Park or rush-hour parking lot?


April 03, 2005|By Phillip McGowan | Phillip McGowan,SUN STAFF

More on a question posed recently: Does the federal government plan to address stifling traffic on the Baltimore-Washington Parkway?

The short answer is no, according to the National Park Service and the Federal Highway Administration, owners of the southern portion of the parkway.

But it's the reasoning behind the answer - the original vision for the parkway - that's interesting, especially for rush-hour commuters who try to pass the time in standstill traffic.

Consider what the purpose of the road is for commuters, for the federal government, and for the state of Maryland, which owns the northern chunk of the road.

Drivers may appreciate the secluded views of wilderness that the 29-mile parkway offers, but for most people who live in the region, it's all about getting from Point A to Point B with as little aging as possible. Homes and businesses are multiplying along this corridor because it provides direct access to the two urban behemoths, not to mention ever-sprawling Baltimore-Washington International Airport.

You don't mind smelling the roses along the parkway, as long as you don't have to stop to do it.

Maryland transportation officials would agree, based on construction projects slated for 10.5-mile state-owned section of Route 295. In the face of increasing development along the parkway corridor, the state is set to spend nearly $26 million in the coming years to add lanes near the Baltimore Beltway.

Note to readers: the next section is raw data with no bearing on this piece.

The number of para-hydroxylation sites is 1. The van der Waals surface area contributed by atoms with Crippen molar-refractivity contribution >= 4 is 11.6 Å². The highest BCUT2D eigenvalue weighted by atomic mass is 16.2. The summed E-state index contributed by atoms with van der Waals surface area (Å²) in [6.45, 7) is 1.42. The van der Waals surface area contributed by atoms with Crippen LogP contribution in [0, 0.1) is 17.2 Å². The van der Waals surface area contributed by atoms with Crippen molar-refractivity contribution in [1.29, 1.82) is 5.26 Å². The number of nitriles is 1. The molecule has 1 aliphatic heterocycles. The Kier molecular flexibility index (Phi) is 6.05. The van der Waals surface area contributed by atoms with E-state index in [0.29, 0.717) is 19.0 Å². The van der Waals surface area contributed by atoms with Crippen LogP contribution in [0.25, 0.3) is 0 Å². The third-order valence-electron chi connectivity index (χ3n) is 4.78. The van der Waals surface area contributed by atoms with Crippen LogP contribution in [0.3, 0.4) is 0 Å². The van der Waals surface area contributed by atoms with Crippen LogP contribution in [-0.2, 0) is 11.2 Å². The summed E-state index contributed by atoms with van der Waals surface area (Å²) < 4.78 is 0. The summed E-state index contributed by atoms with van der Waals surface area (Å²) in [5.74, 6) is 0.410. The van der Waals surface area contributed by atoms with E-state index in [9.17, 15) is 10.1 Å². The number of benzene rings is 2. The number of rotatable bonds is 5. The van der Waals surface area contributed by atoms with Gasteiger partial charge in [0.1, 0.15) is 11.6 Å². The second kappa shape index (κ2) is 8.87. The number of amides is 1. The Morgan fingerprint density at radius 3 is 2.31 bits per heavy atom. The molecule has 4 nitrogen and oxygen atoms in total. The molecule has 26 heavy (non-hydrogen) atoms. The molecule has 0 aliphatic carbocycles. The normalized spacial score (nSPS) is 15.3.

Clearly, Maryland's view is that the parkway should grow to meet the demands of the future.

Clearly, Washington's view is different. The congressional legislation authorizing the parkway in 1950 sought to "control location" and "limit the number of access points" along the roadway.

"They wanted to keep and maintain it largely as a park," said Bill Line, spokesman for the National Park Service, the agency responsible for the 18.5-mile stretch that the federal government owns, from New York Avenue in Washington to Route 175 in Jessup.

The prevailing philosophy of parkways some 50 years ago involved creating out-of-the-way roads that were more scenic than practical and more reminiscent of a back road than a freeway. That thinking holds true today: The parkway, at least the federally controlled portion, is considered an extension of the national parks system. In fact, it's on the National Registry of Historic Places.

So don't hold your breath for construction to come to the parkway's southern end. Better to appreciate the unchanging scenery and save your voice for phoning your congressman.

What construction is under way at Route 198 near the Little Patuxent River?

Over the next few weeks, the State Highway Administration will eliminate the big bumps in the bridges that traverse the river. While workers perform deck patching and repair bridge joints, one-way traffic will be alternating over the bridges between 9 a.m. and 3 p.m. each weekday. No work is scheduled on the weekends.

If you normally use this stretch of 198, use Route 32 to access Laurel or Fort Meade. Otherwise, you will spend several minutes at a standstill while waiting to pass through.

The construction will help regulate traffic in the mornings and evenings. The bumps in the bridges have forced drivers to slow from 40 mph or 50 mph to just a few miles per hour to cross, increasing the risk of rear-end crashes.

What is the status of the county's online version of its bus-route map?

It is up and running.

Visit and look for the section marked "News Flash."

What's your traffic trauma? Contact Phillip McGowan at or send faxes to 410-269-4224 or mail letters to Traffic Talk, The Sun, 60 West St., Annapolis 21401.

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